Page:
cover image Extracting the Stone of Madness: Poems 1962–1972

Extracting the Stone of Madness: Poems 1962–1972

Alejandra Pizarnik, trans. from the Spanish by Yvette Siegert. New Directions, $18.95 trade paper (320p) ISBN 978-0-8112-2396-6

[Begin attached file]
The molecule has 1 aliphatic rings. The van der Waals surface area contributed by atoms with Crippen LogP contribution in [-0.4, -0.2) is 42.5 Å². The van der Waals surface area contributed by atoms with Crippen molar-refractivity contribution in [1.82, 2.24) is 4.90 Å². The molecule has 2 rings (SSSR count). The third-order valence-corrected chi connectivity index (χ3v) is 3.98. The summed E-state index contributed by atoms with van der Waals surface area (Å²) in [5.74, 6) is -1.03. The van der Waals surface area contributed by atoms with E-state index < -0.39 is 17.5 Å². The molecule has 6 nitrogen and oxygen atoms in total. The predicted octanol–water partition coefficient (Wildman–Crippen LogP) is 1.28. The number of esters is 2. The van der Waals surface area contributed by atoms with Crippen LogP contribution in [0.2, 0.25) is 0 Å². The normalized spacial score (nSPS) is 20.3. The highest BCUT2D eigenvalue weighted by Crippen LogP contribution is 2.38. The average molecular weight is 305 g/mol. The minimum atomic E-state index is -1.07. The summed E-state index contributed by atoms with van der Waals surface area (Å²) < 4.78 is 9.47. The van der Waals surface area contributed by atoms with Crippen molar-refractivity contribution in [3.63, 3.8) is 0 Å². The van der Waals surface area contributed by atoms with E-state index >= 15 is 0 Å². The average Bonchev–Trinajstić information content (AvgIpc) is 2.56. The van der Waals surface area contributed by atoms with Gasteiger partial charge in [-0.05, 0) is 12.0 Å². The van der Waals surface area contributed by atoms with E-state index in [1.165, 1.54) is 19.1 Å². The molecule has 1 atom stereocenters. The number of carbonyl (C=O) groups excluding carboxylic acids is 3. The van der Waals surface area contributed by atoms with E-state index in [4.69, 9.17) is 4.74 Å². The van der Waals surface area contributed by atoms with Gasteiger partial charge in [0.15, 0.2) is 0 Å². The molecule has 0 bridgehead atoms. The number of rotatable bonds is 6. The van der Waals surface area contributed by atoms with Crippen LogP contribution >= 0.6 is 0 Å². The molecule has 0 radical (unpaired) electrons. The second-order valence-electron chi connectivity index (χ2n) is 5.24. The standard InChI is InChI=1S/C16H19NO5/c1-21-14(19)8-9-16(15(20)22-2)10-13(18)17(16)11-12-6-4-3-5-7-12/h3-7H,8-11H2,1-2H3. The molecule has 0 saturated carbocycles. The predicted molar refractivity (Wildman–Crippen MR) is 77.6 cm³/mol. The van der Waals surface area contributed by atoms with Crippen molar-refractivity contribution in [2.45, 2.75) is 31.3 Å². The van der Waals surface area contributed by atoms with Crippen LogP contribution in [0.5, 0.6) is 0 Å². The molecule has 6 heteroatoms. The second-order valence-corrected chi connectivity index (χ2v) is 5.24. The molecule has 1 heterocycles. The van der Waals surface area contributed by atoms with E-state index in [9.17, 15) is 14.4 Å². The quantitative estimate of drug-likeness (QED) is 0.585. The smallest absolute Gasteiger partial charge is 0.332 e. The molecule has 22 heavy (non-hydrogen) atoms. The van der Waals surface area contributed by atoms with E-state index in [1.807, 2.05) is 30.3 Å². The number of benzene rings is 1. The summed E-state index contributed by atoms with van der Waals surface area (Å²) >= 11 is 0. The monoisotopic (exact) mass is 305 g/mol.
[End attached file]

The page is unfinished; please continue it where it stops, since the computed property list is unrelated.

First the first time, Argentine poet Pizarnik’s harrowing, decade-spanning opus can be read in an English translation, in this hefty dual-language edition. The chronologically organized collection—which includes her books Works and Nights (1965), Extracting the Stone of Madness (1968), A Musical Hell (1971), and a series of posthumously published poems that led up to her 1972 suicide at age 36—serves as a journey toward the labyrinthine depths of depression. “It closes in on me,” she writes of death in one of her later pieces, “it is my only horizon.” Pizarnik’s poems flare up like deep, bright flames, and they put into stark relief the vivid descriptions of lilacs, shadows, masks, silence, and multiple selves to which she obsessively returns. The poem is a lifeline for her: “I redo the body of my poem like someone who tries to cure her own wound.” Yet the deeper she searches for a remedy through language, the more limiting and disorienting the language becomes: “who is speaking in this room full of eyes? Who gnaws with a mouth made of paper? Names that come up, shadows with masks. Cure me of this void, I said.” Pizarnik’s anguish is palpable and mirrors the intense blaze of her all-too-brief life. (Oct.)